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Pain syndromes in NMOSD - results of a nationwide multicenter study in Germany using the Neuromyelitis Optica Study Group registry
Author(s): ,
I. Ayzenberg
Affiliations:
Neurology, Ruhr-University Bochum / St. Josef Hospital, Bochum
,
E. Henke
Affiliations:
Neurology, Ruhr-University Bochum / St. Josef Hospital, Bochum
,
S. Asseyer
Affiliations:
Charité – Universitätsmedizin Berlin, corporate member of Freie Universität Berlin, Humboldt-Universität zu Berlin, and Berlin Institute of Health, NeuroCure Clinical Research Center, Berlin
,
A. Brandt
Affiliations:
Charité – Universitätsmedizin Berlin, corporate member of Freie Universität Berlin, Humboldt-Universität zu Berlin, and Berlin Institute of Health, NeuroCure Clinical Research Center, Berlin
,
P. Paul
Affiliations:
Charité – Universitätsmedizin Berlin, corporate member of Freie Universität Berlin, Humboldt-Universität zu Berlin, and Berlin Institute of Health, NeuroCure Clinical Research Center, Berlin
,
T. Kümpfel
Affiliations:
Institute of Clinical Neuroimmunology, University Hospital and Biomedical Center, Ludwig-Maximilians University Munich, Munich
,
M. Schlüter
Affiliations:
Institute of Clinical Neuroimmunology, University Hospital and Biomedical Center, Ludwig-Maximilians University Munich, Munich
,
M. Ringelstein
Affiliations:
Neurology, Heinrich-Heine University Düsseldorf, Düsseldorf
,
O. Aktas
Affiliations:
Neurology, Heinrich-Heine University Düsseldorf, Düsseldorf
,
C. Trebst
Affiliations:
Neurology, Hannover Medical School, Hannover
,
M.W. Hümmert
Affiliations:
Neurology, Hannover Medical School, Hannover
,
B. Kaulen
Affiliations:
Multiple Sklerose Tagesklinik und Ambulanz, Universitätsklinikum Eppendorf, Hamburg
,
J.-P. Stellmann
Affiliations:
Multiple Sklerose Tagesklinik und Ambulanz, Universitätsklinikum Eppendorf, Hamburg
,
S. Jarius
Affiliations:
Neurology, University of Heidelberg, Heidelberg
,
B. Wildemann
Affiliations:
Neurology, University of Heidelberg, Heidelberg
,
M. Senel
Affiliations:
Neurology, University of Ulm, Ulm
,
H. Pellkofer
Affiliations:
Institute of Clinical Neuroimmunology, University Hospital and Biomedical Center, Ludwig-Maximilians University Munich, Munich; Neurology, University of Göttingen, Göttingen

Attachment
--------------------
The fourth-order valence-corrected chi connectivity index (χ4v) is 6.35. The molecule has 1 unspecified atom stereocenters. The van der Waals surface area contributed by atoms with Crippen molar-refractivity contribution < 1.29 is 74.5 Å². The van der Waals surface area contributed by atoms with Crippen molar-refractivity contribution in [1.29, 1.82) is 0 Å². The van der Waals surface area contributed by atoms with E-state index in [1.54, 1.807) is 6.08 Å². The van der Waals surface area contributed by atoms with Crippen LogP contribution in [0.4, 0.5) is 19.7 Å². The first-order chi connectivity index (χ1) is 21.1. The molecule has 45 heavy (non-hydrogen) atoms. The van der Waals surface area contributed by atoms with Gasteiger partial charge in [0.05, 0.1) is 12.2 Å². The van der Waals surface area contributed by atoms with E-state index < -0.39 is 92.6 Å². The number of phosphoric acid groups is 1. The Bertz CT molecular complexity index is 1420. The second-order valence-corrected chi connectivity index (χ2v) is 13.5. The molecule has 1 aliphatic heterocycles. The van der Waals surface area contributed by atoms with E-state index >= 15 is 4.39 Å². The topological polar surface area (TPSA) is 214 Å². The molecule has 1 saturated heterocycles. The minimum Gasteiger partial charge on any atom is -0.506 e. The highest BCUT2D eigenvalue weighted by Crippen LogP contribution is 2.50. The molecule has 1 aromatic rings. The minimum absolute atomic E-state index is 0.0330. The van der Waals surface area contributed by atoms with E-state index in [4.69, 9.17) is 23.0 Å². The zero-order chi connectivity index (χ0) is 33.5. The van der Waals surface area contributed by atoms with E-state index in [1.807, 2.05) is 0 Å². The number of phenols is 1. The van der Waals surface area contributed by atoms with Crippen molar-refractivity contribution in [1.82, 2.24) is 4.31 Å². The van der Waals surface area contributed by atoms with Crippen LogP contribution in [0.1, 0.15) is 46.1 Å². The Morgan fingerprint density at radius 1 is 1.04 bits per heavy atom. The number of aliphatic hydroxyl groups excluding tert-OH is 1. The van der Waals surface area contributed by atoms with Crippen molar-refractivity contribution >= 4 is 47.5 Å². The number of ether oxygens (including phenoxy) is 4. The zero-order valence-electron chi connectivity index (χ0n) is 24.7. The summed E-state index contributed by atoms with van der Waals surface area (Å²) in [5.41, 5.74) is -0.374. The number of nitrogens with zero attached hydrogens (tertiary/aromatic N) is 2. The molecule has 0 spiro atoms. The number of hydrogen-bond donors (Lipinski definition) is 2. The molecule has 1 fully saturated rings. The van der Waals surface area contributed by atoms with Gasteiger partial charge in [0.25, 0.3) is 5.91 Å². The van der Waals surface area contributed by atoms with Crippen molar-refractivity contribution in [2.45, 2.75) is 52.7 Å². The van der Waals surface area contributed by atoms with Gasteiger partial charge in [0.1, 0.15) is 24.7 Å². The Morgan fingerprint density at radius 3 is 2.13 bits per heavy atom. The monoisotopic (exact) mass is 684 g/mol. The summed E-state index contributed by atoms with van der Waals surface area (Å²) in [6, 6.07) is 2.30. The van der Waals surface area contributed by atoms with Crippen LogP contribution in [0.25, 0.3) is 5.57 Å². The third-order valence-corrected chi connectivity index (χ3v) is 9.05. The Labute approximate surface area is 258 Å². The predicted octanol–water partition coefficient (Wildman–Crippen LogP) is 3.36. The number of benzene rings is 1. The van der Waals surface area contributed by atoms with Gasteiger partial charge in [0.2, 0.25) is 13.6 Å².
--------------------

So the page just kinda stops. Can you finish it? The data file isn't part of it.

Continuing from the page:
,
M. Weber
Affiliations:
Neurology, University of Göttingen, Göttingen
,
M. Pawlitzki
Affiliations:
Neurology, University of Magdeburg, Magdeburg
,
R. Berger
Affiliations:
Neurology, Asklepios Clinic Altona, Hamburg
,
A. Gahlen
Affiliations:
Neurology, Ruhr-University Bochum / St. Josef Hospital, Bochum
I. Kleiter
Affiliations:
Neurology, Ruhr-University Bochum / St. Josef Hospital, Bochum; Marianne-Strauß-Klinik, Behandlungszentrum Kempfenhausen für Multiple Sklerose Kranke, Berg, Germany
ECTRIMS Online Library. Ayzenberg I. Oct 12, 2018; 228888
Ilya Ayzenberg
Ilya Ayzenberg
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Abstract: P1047

Type: Poster Sessions

Abstract Category: Clinical aspects of MS - Comorbidity

Introduction: Pain is one of the most disabling symptoms in Neuromyelitis optica spectrum disorders (NMOSD), however until now there is a lack of comprehensive large-scale studies.
Objective: To evaluate prevalence, clinical features and management of pain syndromes in NMOSD as well as their effects on the activities of daily living (ADL) and quality of life (QoL) in a nationwide study in Germany.
Methods: All NMOSD patients of 12 academic centres were contacted. Detailed characterisation of pain syndromes, depression and QoL was assessed with McGill, PainDetect, Brief Pain Inventory, Beck Depression Inventory (BDI) and SF-36 questionnaires. Effects of symptomatic and immune therapies were evaluated retrospectively.